Some consider the art of dressing, fashion and styling as a superfluous use of one’s time and energy. They’re right. Fashion can be overthought and when combined with the forces of retail marketing, fashion can result in addiction to consumption.
The Hollywood cliché of the teenage girl’s obsession with her image, shopping with her friends and becoming an over-accessorized one dimensional version of her true potential stems from a very real power fashion magazines, shows and other media have on our values. It can be a limiting existence to live life pursuing an impossible opportunity to become another Kardashian sister.
However, if taken seriously without being obsessively vain, the art of dressing becomes a tool for the sophisticated individual. Fashion – or, in the case of our topic, dressing – is akin to a product’s packaging in that it serves several important roles.
We liken the importance of dressing to the importance of a container; both are extensions of the product itself and both help create a product’s appeal, ensure its preservation, and operates as a means of communication between the brand and its target market.
If you open most books about packaging, you’ll learn that an effective package provides a product with the following:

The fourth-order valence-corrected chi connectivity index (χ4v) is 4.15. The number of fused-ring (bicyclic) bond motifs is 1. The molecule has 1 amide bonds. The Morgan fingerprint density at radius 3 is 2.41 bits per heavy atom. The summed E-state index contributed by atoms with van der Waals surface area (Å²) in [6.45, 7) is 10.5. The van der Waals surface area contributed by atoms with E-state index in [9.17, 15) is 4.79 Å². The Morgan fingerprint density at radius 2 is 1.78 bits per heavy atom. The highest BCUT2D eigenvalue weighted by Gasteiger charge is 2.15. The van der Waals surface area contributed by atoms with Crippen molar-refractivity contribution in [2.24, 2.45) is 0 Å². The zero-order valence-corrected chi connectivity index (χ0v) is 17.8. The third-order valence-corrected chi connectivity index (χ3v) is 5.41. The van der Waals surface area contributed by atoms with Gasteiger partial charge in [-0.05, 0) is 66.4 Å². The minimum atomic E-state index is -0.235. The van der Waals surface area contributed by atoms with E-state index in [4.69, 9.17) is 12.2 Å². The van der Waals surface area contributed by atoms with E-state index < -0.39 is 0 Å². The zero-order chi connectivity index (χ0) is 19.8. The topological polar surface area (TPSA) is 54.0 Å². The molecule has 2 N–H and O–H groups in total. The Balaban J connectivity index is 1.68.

As a professional possessing valuable skills and talent to offer the world you, too, are a product that needs to be packaged appropriately to appeal to the audience you aim to reach.
Think about it. If a product’s packaging didn’t accurately reflect its contents, how would the buyer react upon discovering that the delicious marshmallows he brought home from the store were instead a package of raw tofu???
Being inappropriately ‘packaged’ will result in disappointments.
Proper Packaging: clothing that serves its purpose
So, how exactly do we package ourselves? Glad you asked.
Dressing up or down (or not at all) can be fun. However, when functioning in society, there are responsibilities we must honor before fulfilling our desire to amuse ourselves and do whatever we’d like without regard for rules.
Like a product’s container, our clothing must serve its primary functions before it acts as an extension of our individuality and brand’s message. Typography is useless on a box that doesn’t properly secure the eggs on its way to your kitchen from the grocery store.
In other words your clothes have responsibilites. Your clothing need to fulfill their responsibilities before they can scream, “Louis Vuitton!”.
As a courtesy, we’ve developed a guideline in the form of a checklist to make sure your outfit is at the very least serving its primary purpose.
1. Containment – Does it sufficiently contain and cover its contents?
2. Protection – Is your outfit appropriate for the environment, weather, social context you’ll be wearing it to? (i.e. flip flops outdoors during a snowstorm, etc…)
3. Convenience – Does your clothing allow you to move comfortably and with ease? Does it fit you properly? Will you have difficulty performing at your optimum level in these clothes?
4. Information – What message does your clothing communicate to society as a whole?
5. Marketing – Are you wearing any symbols or styles that will connect with the specific group you wish to appeal to? Will your market be attracted to you given how you are presented?
(To be continued…)